Menopause: Turning Desert into Dessert Again

At 46 I traded my healthy uterus, ovaries and cervix for a one-way ticket to Menopause Land. Why? I have the BRCA2 genetic mutation, which means I am at high risk for developing breast and ovarian cancer. The BRCA mutations were discovered in the late 1990s. They got a lot of press when actress Angelina Jolie tested positive for BRCA1 a couple of years ago and then published an article about her decision to have a radical mastectomy. While that option is available to me, I chose to have a total hysterectomy, which also significantly reduces one’s risk. The surgery coincided with my foray into running, so I was in excellent shape and was fortunate enough to recover quickly. 

Sex was another issue, however. I won’t lie. Many times during intercourse I became frustrated to the point of tears as I tried to focus on that feeling of sweet release instead of impending pain. Thrown into full menopause, my body’s lack of estrogen sent both my nether region and my desires to the Sahara Desert. While lubricants helped with the pain associated with dryness, I now had no cervix, the stimulation of which plays a major factor for many women when it comes to orgasm. My natural desire for sex seemed to have abandoned my psyche, and my ability to achieve orgasm was at risk of being lost forever. Suddenly my husband and I were faced with having to use our imaginations in the bedroom more than ever before. 

Who knew the journey through menopause could actually reap such delicious benefits? Because it takes me longer to find that sweet spot in my brain that used to scream “Take me NOW,” we’ve spent more time with romance and foreplay (dinner dates, new lingerie, lingering massages with warming oils, trying new sensuous toys, watching good old sexy movies like 9 ½ Weeks, The Thomas Crowne Affair and our favorite naughty TV series, Californication.) I’ve even taken up pole fitness.

Together we have re-awakened some under-used erogenous zones (more nipple and clitoral stimulation; tongue teasing along the inner thighs; sweet kisses around the back of the neck and down the spine…). We have had mutual “success” with new positions, which usually entail me being on top. And although I hate the term “doggie style,” this position works really well as my husband can bring me to orgasm this way with just the use of his fingers. I wept with joy the first time it happened because I truly thought I would never achieve that physical and emotional high again.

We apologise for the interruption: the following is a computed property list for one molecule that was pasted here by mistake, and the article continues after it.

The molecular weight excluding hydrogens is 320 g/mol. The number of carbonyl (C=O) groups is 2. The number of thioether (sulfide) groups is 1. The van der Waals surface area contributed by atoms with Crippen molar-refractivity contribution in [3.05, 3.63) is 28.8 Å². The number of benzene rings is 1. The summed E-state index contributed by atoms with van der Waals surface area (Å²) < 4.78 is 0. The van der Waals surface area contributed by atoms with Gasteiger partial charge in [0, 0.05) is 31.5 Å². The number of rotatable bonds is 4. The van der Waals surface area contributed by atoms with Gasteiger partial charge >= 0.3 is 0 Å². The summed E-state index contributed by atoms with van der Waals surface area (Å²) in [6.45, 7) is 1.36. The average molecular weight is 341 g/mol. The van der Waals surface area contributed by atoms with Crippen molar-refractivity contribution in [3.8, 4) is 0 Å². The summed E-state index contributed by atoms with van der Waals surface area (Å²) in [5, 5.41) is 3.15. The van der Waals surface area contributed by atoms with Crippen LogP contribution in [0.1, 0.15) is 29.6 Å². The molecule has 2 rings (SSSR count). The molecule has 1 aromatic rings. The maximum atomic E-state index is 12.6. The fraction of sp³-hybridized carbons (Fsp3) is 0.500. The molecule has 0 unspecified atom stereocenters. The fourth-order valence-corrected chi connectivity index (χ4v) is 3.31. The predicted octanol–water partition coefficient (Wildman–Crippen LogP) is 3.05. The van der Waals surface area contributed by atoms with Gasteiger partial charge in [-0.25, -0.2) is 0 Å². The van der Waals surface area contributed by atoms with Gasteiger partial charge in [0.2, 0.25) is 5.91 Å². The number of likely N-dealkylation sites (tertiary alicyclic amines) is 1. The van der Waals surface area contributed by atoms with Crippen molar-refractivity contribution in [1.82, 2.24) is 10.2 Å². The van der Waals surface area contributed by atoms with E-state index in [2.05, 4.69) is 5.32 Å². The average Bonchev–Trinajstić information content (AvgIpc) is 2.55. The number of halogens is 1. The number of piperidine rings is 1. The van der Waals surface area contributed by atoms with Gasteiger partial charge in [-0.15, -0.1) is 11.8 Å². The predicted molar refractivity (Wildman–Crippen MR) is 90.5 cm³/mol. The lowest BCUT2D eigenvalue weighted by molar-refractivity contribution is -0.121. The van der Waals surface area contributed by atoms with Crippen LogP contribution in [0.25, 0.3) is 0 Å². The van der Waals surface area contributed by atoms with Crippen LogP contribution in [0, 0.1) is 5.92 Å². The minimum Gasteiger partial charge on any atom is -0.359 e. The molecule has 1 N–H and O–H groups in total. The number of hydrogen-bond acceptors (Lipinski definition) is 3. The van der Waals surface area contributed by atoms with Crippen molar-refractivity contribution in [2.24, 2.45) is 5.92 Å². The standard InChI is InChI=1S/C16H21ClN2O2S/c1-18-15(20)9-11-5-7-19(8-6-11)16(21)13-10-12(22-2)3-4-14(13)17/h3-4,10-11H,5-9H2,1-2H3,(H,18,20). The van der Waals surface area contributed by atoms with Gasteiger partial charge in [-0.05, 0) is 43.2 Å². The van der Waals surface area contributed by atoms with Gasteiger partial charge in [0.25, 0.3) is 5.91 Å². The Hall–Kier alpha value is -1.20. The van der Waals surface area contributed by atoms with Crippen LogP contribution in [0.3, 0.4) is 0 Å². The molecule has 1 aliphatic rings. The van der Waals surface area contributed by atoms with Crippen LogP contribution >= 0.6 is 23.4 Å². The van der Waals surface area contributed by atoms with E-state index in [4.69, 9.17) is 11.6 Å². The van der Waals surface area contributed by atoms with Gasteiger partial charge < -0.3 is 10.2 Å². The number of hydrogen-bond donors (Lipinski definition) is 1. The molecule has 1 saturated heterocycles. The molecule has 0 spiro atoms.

Is this “mature sex?” Maybe. All I know is that menopause doesn’t have to equate with endless miles of spirit-crushing desert. If you work at it, you will find that sweet oasis again. You may not find your “dessert” on the same page in the menu as you did before, but it will taste just as sweet. 

Sandy is a happily well-adjusted menopausal BRCA2 positive woman who hopes by writing this article that other menopausal women feeling frustrated with issues of intimacy will be encouraged to find their own bliss again.  

photo credit: By Elislike (Own work) GFDL via Wikimedia Commons


  1. on June 18, 2014 at 4:15 am

    Thank you so much for this, Sandy. I’m 36 and about to have a total hysterectomy due to extensive endometriosis. Most people don’t seem to understand that my biggest fear/regret about this isn’t losing the ability to carry children–it’s the possibility that I’ll lose my ability to enjoy my body sexually. There are so many horror stories about this to be found online that it’s really encouraging to read your story. I’m beginning to believe that if I truly give myself enough time to heal, take lots of time to explore and play, and don’t get stuck expecting things to be exactly the same as they used to be, I’ll eventually be able to find my way back to that "sweet oasis"–and this time it might be even better, since I won’t be spending half of my life in pain. Thank you for the encouragement.

  2. Sandy on June 26, 2014 at 2:18 pm

    Thank you for sharing your comment Genny. I am happy this article has eased your worries. I know what you mean about the online horror stories – I have read some myself and I know it’s different for everyone. You have the right mindset in my opinion – heal, take your time, explore, keep an open mind. I wish you well!

  3. Chelsia on July 3, 2014 at 6:49 pm

    Thank you, Sandy. I’m a Binder that came over to Cravings to check out their content. I found this and thought I should read it. I needed to know I’m not alone. Everything was carved out of me last year with along with my bladder (and bladder cancer). My partner and I have gone dry since January; so many issues at play. We are fully in love and know that one day we’ll have sex again, we might just need a nudge of encouragement to get there. Your writing is part of that nudge.

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